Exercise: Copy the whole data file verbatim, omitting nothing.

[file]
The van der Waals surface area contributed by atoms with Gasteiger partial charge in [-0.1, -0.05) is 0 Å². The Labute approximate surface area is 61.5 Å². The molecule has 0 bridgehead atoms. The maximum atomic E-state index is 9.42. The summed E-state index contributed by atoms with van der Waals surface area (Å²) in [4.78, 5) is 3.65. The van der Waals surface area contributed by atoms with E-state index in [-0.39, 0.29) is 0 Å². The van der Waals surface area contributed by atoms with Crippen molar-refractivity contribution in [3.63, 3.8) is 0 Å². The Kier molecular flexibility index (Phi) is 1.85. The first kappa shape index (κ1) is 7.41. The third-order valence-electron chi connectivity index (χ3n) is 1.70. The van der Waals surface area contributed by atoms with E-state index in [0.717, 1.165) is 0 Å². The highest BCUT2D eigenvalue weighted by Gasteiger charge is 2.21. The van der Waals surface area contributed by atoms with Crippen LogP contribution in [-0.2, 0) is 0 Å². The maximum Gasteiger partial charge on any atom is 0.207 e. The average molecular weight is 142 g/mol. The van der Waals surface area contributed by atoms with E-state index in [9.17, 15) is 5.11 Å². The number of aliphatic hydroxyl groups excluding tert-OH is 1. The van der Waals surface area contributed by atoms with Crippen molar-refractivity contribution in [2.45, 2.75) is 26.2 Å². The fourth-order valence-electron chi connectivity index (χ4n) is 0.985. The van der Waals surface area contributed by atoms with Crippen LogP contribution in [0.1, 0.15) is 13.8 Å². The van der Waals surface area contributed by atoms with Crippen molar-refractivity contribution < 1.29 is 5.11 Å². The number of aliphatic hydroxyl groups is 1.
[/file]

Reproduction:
The van der Waals surface area contributed by atoms with Gasteiger partial charge in [-0.1, -0.05) is 0 Å². The Labute approximate surface area is 61.5 Å². The molecule has 0 bridgehead atoms. The maximum atomic E-state index is 9.42. The summed E-state index contributed by atoms with van der Waals surface area (Å²) in [4.78, 5) is 3.65. The van der Waals surface area contributed by atoms with E-state index in [-0.39, 0.29) is 0 Å². The van der Waals surface area contributed by atoms with Crippen molar-refractivity contribution in [3.63, 3.8) is 0 Å². The Kier molecular flexibility index (Phi) is 1.85. The first kappa shape index (κ1) is 7.41. The third-order valence-electron chi connectivity index (χ3n) is 1.70. The van der Waals surface area contributed by atoms with E-state index in [0.717, 1.165) is 0 Å². The highest BCUT2D eigenvalue weighted by Gasteiger charge is 2.21. The van der Waals surface area contributed by atoms with Crippen LogP contribution in [-0.2, 0) is 0 Å². The maximum Gasteiger partial charge on any atom is 0.207 e. The average molecular weight is 142 g/mol. The van der Waals surface area contributed by atoms with E-state index in [9.17, 15) is 5.11 Å². The number of aliphatic hydroxyl groups excluding tert-OH is 1. The van der Waals surface area contributed by atoms with Crippen molar-refractivity contribution in [2.45, 2.75) is 26.2 Å². The fourth-order valence-electron chi connectivity index (χ4n) is 0.985. The van der Waals surface area contributed by atoms with Crippen LogP contribution in [0.1, 0.15) is 13.8 Å². The van der Waals surface area contributed by atoms with Crippen molar-refractivity contribution < 1.29 is 5.11 Å². The number of aliphatic hydroxyl groups is 1.